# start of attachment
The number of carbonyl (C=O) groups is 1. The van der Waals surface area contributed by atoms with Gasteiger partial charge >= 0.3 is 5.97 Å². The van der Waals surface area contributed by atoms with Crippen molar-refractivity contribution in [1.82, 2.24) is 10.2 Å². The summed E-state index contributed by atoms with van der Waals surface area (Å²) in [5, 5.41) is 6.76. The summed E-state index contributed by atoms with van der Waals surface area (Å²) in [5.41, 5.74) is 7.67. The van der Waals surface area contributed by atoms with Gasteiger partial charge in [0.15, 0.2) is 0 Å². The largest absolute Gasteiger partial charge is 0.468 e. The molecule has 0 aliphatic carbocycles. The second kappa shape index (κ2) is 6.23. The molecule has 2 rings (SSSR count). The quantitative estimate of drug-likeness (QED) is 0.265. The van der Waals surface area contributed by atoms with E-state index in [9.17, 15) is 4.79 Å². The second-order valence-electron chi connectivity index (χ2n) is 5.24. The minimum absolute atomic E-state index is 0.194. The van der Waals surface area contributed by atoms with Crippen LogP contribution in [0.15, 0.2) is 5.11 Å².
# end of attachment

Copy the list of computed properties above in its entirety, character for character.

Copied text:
The number of carbonyl (C=O) groups is 1. The van der Waals surface area contributed by atoms with Gasteiger partial charge >= 0.3 is 5.97 Å². The van der Waals surface area contributed by atoms with Crippen molar-refractivity contribution in [1.82, 2.24) is 10.2 Å². The summed E-state index contributed by atoms with van der Waals surface area (Å²) in [5, 5.41) is 6.76. The summed E-state index contributed by atoms with van der Waals surface area (Å²) in [5.41, 5.74) is 7.67. The van der Waals surface area contributed by atoms with Gasteiger partial charge in [0.15, 0.2) is 0 Å². The largest absolute Gasteiger partial charge is 0.468 e. The molecule has 0 aliphatic carbocycles. The second kappa shape index (κ2) is 6.23. The molecule has 2 rings (SSSR count). The quantitative estimate of drug-likeness (QED) is 0.265. The van der Waals surface area contributed by atoms with E-state index in [9.17, 15) is 4.79 Å². The second-order valence-electron chi connectivity index (χ2n) is 5.24. The minimum absolute atomic E-state index is 0.194. The van der Waals surface area contributed by atoms with Crippen LogP contribution in [0.15, 0.2) is 5.11 Å².